What makes Lars von Trier films so singular is that they increasingly feel like a form of self-therapy; he’s exposed and inextricably linked to his work, not as a filmmaker but as a deeply thoughtful, endlessly wily, and haunted man. Nymphomaniac is about unfillable emptiness. For all the wildly entertaining but misrepresentative marketing, the sex scenes, and the body doubles, the structure emerges as most engaging. The framing device as open-ended dialogue approaches philosophical, but is mainly based around Stellan Skarsgaard’s Seligman and his inability to relate to human experience, bringing his education and esoteric knowledge to the forefront, regularly chiming in the only way he knows how. These cultural reference points even dictate the chapter titles and guide Joe along with his room full of coincidental reminders. Skarsgaard is doing unsung wonders with that role by the way.
Speaking of unsung work, Stacy Martin as younger Joe gives a very subtle and perceptive performance. She remains stoic and removed, because her Joe doesn’t have to answer to anybody. Chapters 3 & 5 stand out. Chapter 4 stops the film dead in its tracks. Partly Christian Slater’s fault, whose tree-loving dad I don’t buy. But it’s mostly von Trier’s fault for indulging in monotonous drudgery for an extended period of time with no impact. Uma Thurman is everything you’ve heard. It’s a tour-de-force from an actress not given many opportunities to show what’s she’s capable of. Shia LaBeouf’s accent is a joke, which is a shame because I’m one of the people who thinks, nay knows, he can act. That accent isn’t strengthening my case though. Overall a solid entry, not ultimately one of my very favorites from the Dane; but as always, lots to chew on. Seeing Volume 2 on Monday night.
#53. Ernest and Celestine (2014, Aubier, Patar, Renner) (France/Belgium)
Sweet-natured beyond reproach, fully enlivening two distinct worlds (that of bears and mice) which are inextricably and antagonistically defined by the other. The lumbering wannabe thespian Ernest and the sprightly artistic Celestine enter a mutually beneficial dynamic which turns into inseparable friendship. From the creators of A Town Called Panic, the former’s chaos is recalled in spurts (the dual Police chase is a favorite) and calming downtime gives E&C room to blossom with us as witness. The animation has gorgeously fluid backgrounds with a watercolor aesthetic applied to still winters, pastoral spring, and two dream sequences that give more freedom to the animators. The characters themselves have a quickness of movement that also recalls ‘Panic’.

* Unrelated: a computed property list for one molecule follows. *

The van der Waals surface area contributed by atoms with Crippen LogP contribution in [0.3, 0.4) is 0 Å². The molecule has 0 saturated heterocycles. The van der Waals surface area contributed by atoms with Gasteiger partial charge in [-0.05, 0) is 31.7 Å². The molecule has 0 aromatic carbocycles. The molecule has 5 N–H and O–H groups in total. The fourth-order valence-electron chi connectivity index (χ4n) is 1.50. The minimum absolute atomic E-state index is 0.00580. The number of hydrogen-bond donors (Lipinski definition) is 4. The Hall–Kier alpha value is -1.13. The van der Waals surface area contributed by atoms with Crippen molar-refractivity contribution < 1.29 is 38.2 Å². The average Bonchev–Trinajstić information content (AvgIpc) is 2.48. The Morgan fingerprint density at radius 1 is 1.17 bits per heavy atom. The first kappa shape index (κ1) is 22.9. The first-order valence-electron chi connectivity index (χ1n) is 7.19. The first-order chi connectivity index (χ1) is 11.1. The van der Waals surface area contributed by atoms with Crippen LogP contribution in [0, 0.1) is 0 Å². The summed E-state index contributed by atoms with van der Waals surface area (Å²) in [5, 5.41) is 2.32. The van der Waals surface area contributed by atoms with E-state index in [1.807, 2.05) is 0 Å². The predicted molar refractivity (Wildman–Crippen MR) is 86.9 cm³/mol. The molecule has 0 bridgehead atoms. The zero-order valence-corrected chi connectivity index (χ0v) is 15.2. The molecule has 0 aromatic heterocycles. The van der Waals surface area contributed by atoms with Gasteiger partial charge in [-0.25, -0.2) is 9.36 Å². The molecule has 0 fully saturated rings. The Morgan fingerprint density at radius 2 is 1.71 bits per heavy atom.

#54. Little Women (1949, LeRoy)
I’m picky with my Little Women. The 1994 Gilliam Armstrong film is a precious and sacred entity to me, to the point where even the source material itself doesn’t tickle my fancy. But surprisingly, I liked this! Most praiseworthy is its use of Technicolor and all technical contributions to the looks; cinematography, costume, and art direction. So a lot of the mise-en-scène touchstones. It’s one of the most strikingly photographed films I’ve ever seen. There’s an illustrative quality to it, with tones somehow both warm and vibrant, every color fully felt. And the cast mostly meets the criteria. Janet Leigh’s Meg is appropriately just sort of present. Margaret O’Brien makes for a much younger Beth (and edges Claire Danes out of the Weepiest Beth award). Elizabeth Taylor’s distracting blonde wig notwithstanding, gets at the put-upon haughtiness of Amy. And June Allyson, who I don’t normally think of as being an actress I particularly like, makes a wonderful Jo, particularly in her portrayal of Jo’s desire for everything to continue forever unchanged. The men don’t fare well; Laurie is dull as a sack of potatoes and they hilariously cast an Italian actor as Professor Bhaer….while keeping the character German.
#55. Five Graves to Cairo (1943, Wilder)
Billy Wilder’s underappreciated second feature film is easy to get undeservedly lost among WWII-era pictures. Adapted from a play originally set during WWI, the isolated action is moved to a hotel in North Africa where espionage, undermining, and deception all run amok by the core cast. Despite its eventual committed seriousness, quite a bit of Five Graves to Cairo is light on its feet, until it isn’t, treating its subject with a winning mix of popcorn fare and brass tacks purposefulness. Fortunio Bonanova’s buffoon of an Italian general pretty succinctly sums up the way Italians were portrayed during wartime; as largely nonthreatening underlings. Erich von Stroheim, one of Wilder’s idols, walks away with the film. His Field Marshal Erwin Rommel is cunning, particular, and direct.
#56. Muppets Most Wanted (2014, Bobin)
Short review/rant coming soon